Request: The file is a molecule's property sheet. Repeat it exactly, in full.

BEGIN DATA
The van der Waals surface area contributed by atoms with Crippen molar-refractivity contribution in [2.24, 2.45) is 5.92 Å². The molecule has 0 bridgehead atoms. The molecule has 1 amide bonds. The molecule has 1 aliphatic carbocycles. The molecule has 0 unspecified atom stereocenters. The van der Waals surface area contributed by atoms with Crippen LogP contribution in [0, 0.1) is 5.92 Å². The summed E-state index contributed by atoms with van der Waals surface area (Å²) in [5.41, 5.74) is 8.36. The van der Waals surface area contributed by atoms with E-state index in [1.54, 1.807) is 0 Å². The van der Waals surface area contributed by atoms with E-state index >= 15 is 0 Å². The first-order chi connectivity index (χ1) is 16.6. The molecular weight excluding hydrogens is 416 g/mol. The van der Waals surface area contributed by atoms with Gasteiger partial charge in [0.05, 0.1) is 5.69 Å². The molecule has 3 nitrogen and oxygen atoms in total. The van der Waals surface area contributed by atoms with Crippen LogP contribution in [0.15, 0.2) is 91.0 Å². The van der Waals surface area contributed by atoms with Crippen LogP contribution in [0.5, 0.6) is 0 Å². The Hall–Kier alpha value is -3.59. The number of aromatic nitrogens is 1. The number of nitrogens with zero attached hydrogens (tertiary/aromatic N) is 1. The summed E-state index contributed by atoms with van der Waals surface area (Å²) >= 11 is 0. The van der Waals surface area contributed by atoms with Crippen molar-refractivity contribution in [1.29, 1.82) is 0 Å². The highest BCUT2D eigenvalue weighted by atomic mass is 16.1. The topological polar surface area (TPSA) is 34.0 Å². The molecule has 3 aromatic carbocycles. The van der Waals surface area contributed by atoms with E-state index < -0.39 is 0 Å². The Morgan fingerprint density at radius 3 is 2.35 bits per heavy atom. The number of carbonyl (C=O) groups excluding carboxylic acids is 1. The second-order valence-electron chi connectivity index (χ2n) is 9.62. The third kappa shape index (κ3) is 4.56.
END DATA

The van der Waals surface area contributed by atoms with Crippen molar-refractivity contribution in [2.24, 2.45) is 5.92 Å². The molecule has 0 bridgehead atoms. The molecule has 1 amide bonds. The molecule has 1 aliphatic carbocycles. The molecule has 0 unspecified atom stereocenters. The van der Waals surface area contributed by atoms with Crippen LogP contribution in [0, 0.1) is 5.92 Å². The summed E-state index contributed by atoms with van der Waals surface area (Å²) in [5.41, 5.74) is 8.36. The van der Waals surface area contributed by atoms with E-state index in [1.54, 1.807) is 0 Å². The van der Waals surface area contributed by atoms with E-state index >= 15 is 0 Å². The first-order chi connectivity index (χ1) is 16.6. The molecular weight excluding hydrogens is 416 g/mol. The van der Waals surface area contributed by atoms with Gasteiger partial charge in [0.05, 0.1) is 5.69 Å². The molecule has 3 nitrogen and oxygen atoms in total. The van der Waals surface area contributed by atoms with Crippen LogP contribution in [0.15, 0.2) is 91.0 Å². The van der Waals surface area contributed by atoms with Crippen LogP contribution in [0.5, 0.6) is 0 Å². The Hall–Kier alpha value is -3.59. The number of aromatic nitrogens is 1. The number of nitrogens with zero attached hydrogens (tertiary/aromatic N) is 1. The summed E-state index contributed by atoms with van der Waals surface area (Å²) >= 11 is 0. The van der Waals surface area contributed by atoms with Crippen molar-refractivity contribution in [1.29, 1.82) is 0 Å². The highest BCUT2D eigenvalue weighted by atomic mass is 16.1. The topological polar surface area (TPSA) is 34.0 Å². The molecule has 3 aromatic carbocycles. The van der Waals surface area contributed by atoms with E-state index < -0.39 is 0 Å². The Morgan fingerprint density at radius 3 is 2.35 bits per heavy atom. The number of carbonyl (C=O) groups excluding carboxylic acids is 1. The second-order valence-electron chi connectivity index (χ2n) is 9.62. The third kappa shape index (κ3) is 4.56.